Whale acoustics are a fascinating look into the world of the whales as today we had the opportunity of not only observing surface activity noise but also listening in to the sounds below. Humpback Whales communicate largely with surface activity and verbal acoustics which create sound that can travel many kilometres. Hydrophones are a fantastic way of listening in to the environment around us and determining what noises can be heard. Today a strong current was picked up by the hydrophone and as expected, the nearby mothers and calves were most likely whispering to each other as any communications amongst them was not heard. The surface noise today was much louder and visually observed as the 5+ pods surrounding us would sporadically break out with breaching, head lunging and tail lobbing as the noise created rocketed around.
A wonderful opportunity to have Professor Marcos Join The Pod today and show our guests the Language of the Whales from a different perspective and one so important to cetaceans.
It felt as though predation may have been in the area, the whales were on alert and focused on moving through the resting grounds efficiently. One of the mother Humpbacks launched into enormous head lunges as her calf joined in with breaching as something appeared to have startled this pod.
Approaching the area we noticed that both mother and calf were quickly swimming away from the area and intent on moving northwest. A lone male bull also launched into a couple of breaches of his own and on approaching he joined with us for a little while before pushing towards Rottnest Island.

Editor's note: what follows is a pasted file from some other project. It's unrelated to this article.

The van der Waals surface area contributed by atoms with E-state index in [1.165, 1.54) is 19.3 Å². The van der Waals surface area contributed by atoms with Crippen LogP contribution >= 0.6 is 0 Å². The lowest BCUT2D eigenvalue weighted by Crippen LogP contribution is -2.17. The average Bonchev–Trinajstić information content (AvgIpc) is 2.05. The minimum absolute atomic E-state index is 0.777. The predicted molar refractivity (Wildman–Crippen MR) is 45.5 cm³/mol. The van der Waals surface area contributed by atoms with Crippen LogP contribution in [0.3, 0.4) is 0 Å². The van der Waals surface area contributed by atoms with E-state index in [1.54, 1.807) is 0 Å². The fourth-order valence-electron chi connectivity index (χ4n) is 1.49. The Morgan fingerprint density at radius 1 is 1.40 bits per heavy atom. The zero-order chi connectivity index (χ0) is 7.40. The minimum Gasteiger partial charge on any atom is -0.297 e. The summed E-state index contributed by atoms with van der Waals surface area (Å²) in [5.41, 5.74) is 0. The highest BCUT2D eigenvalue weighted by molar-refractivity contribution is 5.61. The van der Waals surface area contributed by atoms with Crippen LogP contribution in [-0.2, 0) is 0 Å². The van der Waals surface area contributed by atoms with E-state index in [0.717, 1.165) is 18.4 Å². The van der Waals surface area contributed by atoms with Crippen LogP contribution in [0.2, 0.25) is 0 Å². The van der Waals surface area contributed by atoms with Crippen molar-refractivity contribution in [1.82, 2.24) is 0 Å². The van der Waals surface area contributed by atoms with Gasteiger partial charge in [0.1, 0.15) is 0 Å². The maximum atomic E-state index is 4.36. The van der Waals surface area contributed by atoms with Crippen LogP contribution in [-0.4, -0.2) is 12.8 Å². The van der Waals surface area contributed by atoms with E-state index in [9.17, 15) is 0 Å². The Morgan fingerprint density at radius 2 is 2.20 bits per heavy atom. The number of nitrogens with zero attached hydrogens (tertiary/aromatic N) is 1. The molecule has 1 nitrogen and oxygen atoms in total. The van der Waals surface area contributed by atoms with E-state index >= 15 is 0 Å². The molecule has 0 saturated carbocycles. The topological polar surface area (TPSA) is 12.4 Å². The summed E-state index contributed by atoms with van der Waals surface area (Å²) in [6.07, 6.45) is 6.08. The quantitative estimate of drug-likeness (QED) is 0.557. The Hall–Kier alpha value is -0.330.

An escort pod were also traversing through this area with the protective male escort swiping his fluke and snaking his body from side to side. The local Bottlenose Dolphins charged over towards our bow and seemed very pleased to see us this morning as Crested Terns and Pied Cormorants focused in on the smaller fish left behind by these clever cetacean hunters.
An interesting day on the water and great to still see a few large adults travelling south later on in the southern migration season as mothers and calves continue to flow south in good numbers.
-Whale Watch Western Australia
This post was adapted from a blog, read the original here